Sunday, March 09, 2008

Stock Market Sentiment: What the Relative Equity Put/Call Ratio is Telling Us

As the chart above indicates, rises in the relative equity put/call ratio (which I operationalize as the 10-day equity put/call volume ratio divided by the 200-day ratio) have been reliably associated with market bottoms since 2004. On Friday, we saw the 10-day ratio exceed the 200-day ratio by over 20%.

Since 2004 (N = 1033 trading days), we've had 129 occasions in which the relative put/call ratio has met or exceeded the 20% threshold. Twenty days later, the S&P 500 Index (SPY) has been up by an average of 2.22% (103 up, 26 down), much stronger than the average 20-day gain of .11% (537 up, 367 down) for the remainder of the sample.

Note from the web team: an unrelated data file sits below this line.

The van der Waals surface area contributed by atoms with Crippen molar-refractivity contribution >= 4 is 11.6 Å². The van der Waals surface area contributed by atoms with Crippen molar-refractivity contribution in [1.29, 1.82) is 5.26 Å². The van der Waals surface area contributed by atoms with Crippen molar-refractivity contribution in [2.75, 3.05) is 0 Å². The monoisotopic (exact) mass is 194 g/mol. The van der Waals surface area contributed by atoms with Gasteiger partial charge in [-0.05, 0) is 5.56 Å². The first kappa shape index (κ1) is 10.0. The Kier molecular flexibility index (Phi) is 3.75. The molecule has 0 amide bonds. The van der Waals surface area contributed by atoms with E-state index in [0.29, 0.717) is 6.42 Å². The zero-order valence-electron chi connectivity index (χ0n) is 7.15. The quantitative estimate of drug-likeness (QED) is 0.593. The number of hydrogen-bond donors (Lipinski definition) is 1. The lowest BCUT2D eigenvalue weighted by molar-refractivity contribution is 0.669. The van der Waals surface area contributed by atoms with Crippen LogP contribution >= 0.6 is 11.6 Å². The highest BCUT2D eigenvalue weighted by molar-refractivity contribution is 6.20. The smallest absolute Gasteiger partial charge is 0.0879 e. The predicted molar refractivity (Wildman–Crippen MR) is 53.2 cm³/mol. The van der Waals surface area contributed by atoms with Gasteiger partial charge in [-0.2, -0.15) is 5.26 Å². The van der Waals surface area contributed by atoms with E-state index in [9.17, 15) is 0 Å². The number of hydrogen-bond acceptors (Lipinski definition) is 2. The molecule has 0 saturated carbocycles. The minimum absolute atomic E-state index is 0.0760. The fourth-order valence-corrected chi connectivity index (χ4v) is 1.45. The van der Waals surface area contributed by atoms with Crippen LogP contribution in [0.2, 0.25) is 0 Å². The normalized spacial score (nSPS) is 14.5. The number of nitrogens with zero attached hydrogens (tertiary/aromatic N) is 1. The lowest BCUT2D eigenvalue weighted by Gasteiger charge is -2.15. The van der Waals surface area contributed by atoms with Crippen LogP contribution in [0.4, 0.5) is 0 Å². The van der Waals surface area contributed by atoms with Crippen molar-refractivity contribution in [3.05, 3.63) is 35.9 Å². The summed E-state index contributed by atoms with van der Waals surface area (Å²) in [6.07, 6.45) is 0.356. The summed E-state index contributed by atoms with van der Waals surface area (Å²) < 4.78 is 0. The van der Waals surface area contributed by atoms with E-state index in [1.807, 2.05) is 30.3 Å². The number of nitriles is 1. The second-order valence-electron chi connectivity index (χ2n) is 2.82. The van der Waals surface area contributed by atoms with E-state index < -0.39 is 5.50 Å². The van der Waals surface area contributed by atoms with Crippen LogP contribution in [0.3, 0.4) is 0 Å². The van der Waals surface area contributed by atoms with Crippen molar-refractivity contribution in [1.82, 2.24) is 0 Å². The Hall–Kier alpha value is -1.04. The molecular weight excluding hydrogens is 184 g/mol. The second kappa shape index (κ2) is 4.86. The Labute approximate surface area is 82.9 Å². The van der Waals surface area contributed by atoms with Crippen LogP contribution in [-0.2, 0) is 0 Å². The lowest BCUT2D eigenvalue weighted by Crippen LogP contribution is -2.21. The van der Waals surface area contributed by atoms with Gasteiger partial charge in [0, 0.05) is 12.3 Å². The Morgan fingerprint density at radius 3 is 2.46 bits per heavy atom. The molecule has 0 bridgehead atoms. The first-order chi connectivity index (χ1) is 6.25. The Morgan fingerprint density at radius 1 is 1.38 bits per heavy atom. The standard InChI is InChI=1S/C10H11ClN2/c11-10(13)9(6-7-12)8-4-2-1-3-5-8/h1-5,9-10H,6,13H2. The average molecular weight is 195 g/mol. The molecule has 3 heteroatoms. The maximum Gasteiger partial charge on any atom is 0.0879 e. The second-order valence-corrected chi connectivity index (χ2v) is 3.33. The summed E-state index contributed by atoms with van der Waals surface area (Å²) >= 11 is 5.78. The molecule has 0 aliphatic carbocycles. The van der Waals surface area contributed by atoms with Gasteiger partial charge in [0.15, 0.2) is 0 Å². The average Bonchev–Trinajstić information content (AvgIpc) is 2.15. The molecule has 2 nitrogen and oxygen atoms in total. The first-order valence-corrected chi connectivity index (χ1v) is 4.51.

More broadly, when the relative equity put/call ratio has been above 1.0 (meaning that we're seeing more puts traded relative to calls over the past 10 days compared to the past 200 days), the next 20 trading days in SPY have averaged a gain of .84%. When the relative ratio has been below 1.0, the next 20 days in SPY have averaged a loss of -.31%.

While it is certainly possible for the market to get weaker in the short run even when the ratio has exceeded 1.20 (50 of the 129 occasions were down after five trading days), it's generally paid to fade extremes in the relative equity put/call ratio.


What We Can Learn From the Equity Put/Call Ratio

What to Expect When Equity Options Traders are Bearish